It’s not the amount of pit stops that matters, it variation in strategies that we really want to see.
29th October 2018, 21:56
I meant to put +1
F1 in Figures (@f1infigures)
29th October 2018, 23:24
@leonardodicappucino I think this was the best Mexican Grand Prix by a long shot. These brittle tires really made this race more interesting, as tire degradation proved highly unpredictable in the race, so the teams were unsure what strategy would be best and the drivers didn’t know whether or not to attack. It turned out that Red Bull and Ferrari could make the tires last long enough to make one stop, Mercedes were obviously struggling on their tires, so they had to make another stop. The main disadvantage of making two stops was that most drivers only had one set of red super-soft tires available for the race, so they had to switch back to the weaker ultra-soft tire. That’s why Ferrari threw away every chance of winning the race by pitting Vettel a second time, given he was very fast on super-softs. Otherwise, the final laps could have been quite exciting. The last couple of races were quite good I think. The combination of aggressive tire allocations and conservative tire strategies really seems to produce interesting and action-packed races.
30th October 2018, 6:37
Verstapoen made two pit stops.
30th October 2018, 6:42
True but the 2nd one was precautious. Horner confirmed that Verstappen could have made a one stopper, but they choose not to do so because:
1. they could with the margin to the rest of the field
2. in case of a safety car.
30th October 2018, 16:45
you said: “That’s why Ferrari threw away every chance of winning the race by pitting Vettel a second time”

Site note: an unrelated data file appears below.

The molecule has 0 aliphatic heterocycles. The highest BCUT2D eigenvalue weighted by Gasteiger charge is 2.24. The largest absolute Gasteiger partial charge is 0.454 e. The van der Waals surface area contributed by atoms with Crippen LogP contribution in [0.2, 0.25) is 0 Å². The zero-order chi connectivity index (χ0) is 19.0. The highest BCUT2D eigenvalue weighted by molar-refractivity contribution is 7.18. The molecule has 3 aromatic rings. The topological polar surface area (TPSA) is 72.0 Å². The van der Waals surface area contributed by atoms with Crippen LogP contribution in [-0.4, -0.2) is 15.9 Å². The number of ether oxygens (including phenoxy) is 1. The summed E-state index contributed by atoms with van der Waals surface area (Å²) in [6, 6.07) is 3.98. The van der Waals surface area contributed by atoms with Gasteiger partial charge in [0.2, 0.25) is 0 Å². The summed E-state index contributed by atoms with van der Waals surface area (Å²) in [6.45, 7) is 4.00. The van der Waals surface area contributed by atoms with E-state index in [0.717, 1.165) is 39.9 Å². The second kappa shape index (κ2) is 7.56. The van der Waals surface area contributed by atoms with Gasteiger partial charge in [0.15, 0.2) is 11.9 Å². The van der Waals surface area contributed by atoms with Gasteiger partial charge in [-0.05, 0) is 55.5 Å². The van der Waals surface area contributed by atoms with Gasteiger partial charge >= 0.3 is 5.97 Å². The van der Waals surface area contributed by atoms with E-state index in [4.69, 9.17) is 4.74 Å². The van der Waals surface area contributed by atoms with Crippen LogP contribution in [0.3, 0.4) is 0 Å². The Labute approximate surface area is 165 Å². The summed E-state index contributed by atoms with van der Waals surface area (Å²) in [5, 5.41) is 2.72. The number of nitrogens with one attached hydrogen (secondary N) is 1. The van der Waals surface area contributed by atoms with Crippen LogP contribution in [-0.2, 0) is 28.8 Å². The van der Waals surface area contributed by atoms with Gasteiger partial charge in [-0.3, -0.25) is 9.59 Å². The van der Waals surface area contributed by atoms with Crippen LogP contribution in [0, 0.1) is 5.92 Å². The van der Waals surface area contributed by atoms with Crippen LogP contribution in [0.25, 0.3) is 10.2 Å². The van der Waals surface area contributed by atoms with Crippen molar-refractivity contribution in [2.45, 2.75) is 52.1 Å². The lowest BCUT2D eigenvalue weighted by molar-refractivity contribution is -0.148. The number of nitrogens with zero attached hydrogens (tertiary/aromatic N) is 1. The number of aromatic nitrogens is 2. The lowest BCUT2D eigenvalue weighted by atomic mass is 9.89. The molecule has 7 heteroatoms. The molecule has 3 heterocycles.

but that statement is falsified by the fact that verstappen lost equal time by also pitting twice. And if vettel had pitted only once, verstappen would probably not have pitted twice as his supersoft surely would last longer than vettel’s utra’s. So there was really no chance for a ferrari win in terms of tire strategy bar vettel’s ultra’s versus verstappen supersofts and a safety car, after which vettel would have to overtake VER and maintain the lead for a few dozen laps on ultras versus supersofts beneath the faster car. I don’t see how a ferrari win would be possibloe with tire streatgey alone. It would require verstappen driver error or mechanical failure on the redbull – not tire strategy.
30th October 2018, 2:50
@leonardodicappucino, 100% agree, high deg tyres are totally counterproductive to close exciting racing. I like to think of F1 as a combination of high speed action flirting with disaster and the technical challenge of designing and building the fastest car, for me there is no place for artificial random limitations outside of the teams control, obviously many fans like to think of F1 as more of a chess game than a physical contest, I just wish they would play/watch chess to satisfy their craving for tactics and numeracy and let their hair down when they watch F1.
Pratyush P (@pratyushp276)
30th October 2018, 1:37
30th October 2018, 2:28
Yeah, that was pretty brutal from Keith, wasn’t it? Brutal, yet honest and funny :-)
30th October 2018, 6:41
Funny, though also sadly true… Max lost out on P1, a what would have been a historic P1….
Though not for a minute we doubt Verstappen would get on top of him, just cause he did it so many times before…
In 2017 Max jumped Dan 4 times, in 2018 4 times already as well
Comments are closed.